It’s good news that the Trans Pacific Partnership (TPP) is dead. In fact, the toxic deal – a pacific version of US-EU deal TTIP – was already dead before Trump took office. Popular pressure from trade unions and campaign groups in the US and elsewhere had killed it. Even free-trader Hillary Clinton turned against it during her campaign. So let’s not thank Trump for something which campaigners defeated.
More than that, don’t assume Trump even remotely shares our vision on trade. Yesterday, Senator Bernie Sanders said:
“Now is the time to develop a new trade policy that helps working families, not just multinational corporations. If President Trump is serious about a new policy to help American workers, then I would be delighted to work with him.”
Trump isn’t serious about helping American workers, you only have to look at some of his other proposals – and his business history – to know that. But more worrying still, pitting the interests of American workers against everyone and everything thing else – workers elsewhere, climate change, public services – takes us in a very dangerous direction.
In the 1930s, many governments responded to the Great Depression by trying to shift their economic problems onto other counties. State’s pushed up tariffs and quotas, competitively devalued currencies, underwrote big business monopolies. These policies aren’t always and everywhere wrong, but in the 30s they were used to promote exports (and national employment) at the expense of imports (and foreign employment). Other governments retaliated in a downward spiral that eventually fuelled the Second world War.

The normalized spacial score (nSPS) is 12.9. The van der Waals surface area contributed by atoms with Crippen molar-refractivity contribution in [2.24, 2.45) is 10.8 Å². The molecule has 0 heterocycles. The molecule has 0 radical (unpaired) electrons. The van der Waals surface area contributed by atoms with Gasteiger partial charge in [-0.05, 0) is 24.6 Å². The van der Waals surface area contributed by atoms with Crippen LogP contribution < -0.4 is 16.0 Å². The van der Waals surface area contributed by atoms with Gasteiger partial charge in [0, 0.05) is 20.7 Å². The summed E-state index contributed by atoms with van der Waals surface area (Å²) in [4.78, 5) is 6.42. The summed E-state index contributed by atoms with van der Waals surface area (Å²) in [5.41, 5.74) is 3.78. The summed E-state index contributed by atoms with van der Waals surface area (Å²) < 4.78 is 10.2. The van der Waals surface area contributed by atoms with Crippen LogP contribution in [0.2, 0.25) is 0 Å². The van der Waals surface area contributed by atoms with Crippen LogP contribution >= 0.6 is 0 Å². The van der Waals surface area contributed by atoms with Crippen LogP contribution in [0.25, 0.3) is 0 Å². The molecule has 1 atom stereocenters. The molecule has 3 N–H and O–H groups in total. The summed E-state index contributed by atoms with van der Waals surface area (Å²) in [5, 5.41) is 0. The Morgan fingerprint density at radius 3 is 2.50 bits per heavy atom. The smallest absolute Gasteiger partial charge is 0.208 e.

Trump’s economic theory is not so different. He doesn’t object to the impact of TPP (or the North American Free Trade Agreement) on Mexican workers or farmers, or on the environment, or on inequality. He simply believes American power could be even more blatantly used to force more extreme concessions out of other countries. He believes that the state should work far more closely with big business, in some ways becoming indistinguishable from it.
Here’s what Trump’s new Commerce Secretary said at his Senate hearing last week:
“I think [Trump] has done a wonderful job pre-conditioning the other countries with whom we're renegotiating that change is coming. The [Mexican] peso didn't go down 35 percent on accident; even the Canadian dollar has gotten somewhat weaker -- also not an accident.”
Trump is going to use state power to allow big business to even more ruthlessly exploit other countries – not to mention pillaging the environment. No wonder many corporate stocks – fossil fuels, pharmaceuticals, big finance – rose in the wake of his election. When you figure in the deregulation promised for many of those businesses, some of these corporations will do very well from Trump.
Trade in our world has always reflected geopolitical power rather than being ‘free’. We still ‘dump’ products, pushing subsidised goods onto developing country markets at below the cost of production, and wiping out industries and livelihoods in the process. We still promote huge monopolies and allow them to hide behind strict and extreme intellectual property rules. Trump isn’t against this. In fact he wants it to go further.
There are different ways of doing trade. Global Justice Now is working on an alternative trade policy which would allow those negatively affected by trade to take action against big business, which would prioritise human rights, the battle against climate change and the growth of public services, and which would help poorer countries to develop skills and technologies and to develop better labour standards.
Trump stands for the complete opposite of this. So let’s celebrate the death of TPP, but be ready to fight Trump’s trade policy just as hard as we’ve fought free trade policies for the last 30 years.